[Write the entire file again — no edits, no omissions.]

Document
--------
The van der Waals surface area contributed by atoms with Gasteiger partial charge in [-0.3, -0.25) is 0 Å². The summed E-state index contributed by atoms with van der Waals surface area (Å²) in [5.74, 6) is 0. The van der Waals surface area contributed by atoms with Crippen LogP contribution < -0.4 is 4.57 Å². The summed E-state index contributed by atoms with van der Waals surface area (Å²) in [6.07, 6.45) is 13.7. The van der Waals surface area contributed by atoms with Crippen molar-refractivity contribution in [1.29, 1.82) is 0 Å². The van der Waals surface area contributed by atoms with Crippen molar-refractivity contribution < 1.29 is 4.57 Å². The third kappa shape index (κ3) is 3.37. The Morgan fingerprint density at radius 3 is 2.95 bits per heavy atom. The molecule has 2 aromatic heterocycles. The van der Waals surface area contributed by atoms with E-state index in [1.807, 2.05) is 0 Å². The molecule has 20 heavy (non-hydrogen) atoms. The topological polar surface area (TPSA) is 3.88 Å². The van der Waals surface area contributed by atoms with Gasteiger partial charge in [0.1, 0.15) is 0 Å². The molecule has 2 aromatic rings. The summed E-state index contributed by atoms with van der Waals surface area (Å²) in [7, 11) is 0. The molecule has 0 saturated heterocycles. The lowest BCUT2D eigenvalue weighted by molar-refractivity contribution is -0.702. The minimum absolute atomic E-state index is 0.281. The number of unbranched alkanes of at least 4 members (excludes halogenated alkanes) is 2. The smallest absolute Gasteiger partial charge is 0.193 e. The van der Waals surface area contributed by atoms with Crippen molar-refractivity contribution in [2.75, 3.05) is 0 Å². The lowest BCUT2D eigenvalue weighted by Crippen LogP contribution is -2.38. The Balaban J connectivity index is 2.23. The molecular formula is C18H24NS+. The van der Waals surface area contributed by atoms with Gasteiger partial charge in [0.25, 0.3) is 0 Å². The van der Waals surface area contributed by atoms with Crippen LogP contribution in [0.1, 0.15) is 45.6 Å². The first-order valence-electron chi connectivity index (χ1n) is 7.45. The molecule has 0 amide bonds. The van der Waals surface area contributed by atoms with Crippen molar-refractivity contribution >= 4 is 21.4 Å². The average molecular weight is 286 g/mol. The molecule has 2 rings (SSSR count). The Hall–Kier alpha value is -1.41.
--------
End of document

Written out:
The van der Waals surface area contributed by atoms with Gasteiger partial charge in [-0.3, -0.25) is 0 Å². The summed E-state index contributed by atoms with van der Waals surface area (Å²) in [5.74, 6) is 0. The van der Waals surface area contributed by atoms with Crippen LogP contribution < -0.4 is 4.57 Å². The summed E-state index contributed by atoms with van der Waals surface area (Å²) in [6.07, 6.45) is 13.7. The van der Waals surface area contributed by atoms with Crippen molar-refractivity contribution in [1.29, 1.82) is 0 Å². The van der Waals surface area contributed by atoms with Crippen molar-refractivity contribution < 1.29 is 4.57 Å². The third kappa shape index (κ3) is 3.37. The Morgan fingerprint density at radius 3 is 2.95 bits per heavy atom. The molecule has 2 aromatic heterocycles. The van der Waals surface area contributed by atoms with E-state index in [1.807, 2.05) is 0 Å². The molecule has 20 heavy (non-hydrogen) atoms. The topological polar surface area (TPSA) is 3.88 Å². The van der Waals surface area contributed by atoms with Gasteiger partial charge in [0.1, 0.15) is 0 Å². The molecule has 2 aromatic rings. The summed E-state index contributed by atoms with van der Waals surface area (Å²) in [7, 11) is 0. The molecule has 0 saturated heterocycles. The lowest BCUT2D eigenvalue weighted by molar-refractivity contribution is -0.702. The minimum absolute atomic E-state index is 0.281. The number of unbranched alkanes of at least 4 members (excludes halogenated alkanes) is 2. The smallest absolute Gasteiger partial charge is 0.193 e. The van der Waals surface area contributed by atoms with Crippen molar-refractivity contribution in [2.75, 3.05) is 0 Å². The lowest BCUT2D eigenvalue weighted by Crippen LogP contribution is -2.38. The Balaban J connectivity index is 2.23. The molecular formula is C18H24NS+. The van der Waals surface area contributed by atoms with Gasteiger partial charge in [0.25, 0.3) is 0 Å². The van der Waals surface area contributed by atoms with Crippen LogP contribution in [0.1, 0.15) is 45.6 Å². The first-order valence-electron chi connectivity index (χ1n) is 7.45. The molecule has 0 amide bonds. The van der Waals surface area contributed by atoms with Crippen molar-refractivity contribution >= 4 is 21.4 Å². The average molecular weight is 286 g/mol. The molecule has 2 rings (SSSR count). The Hall–Kier alpha value is -1.41.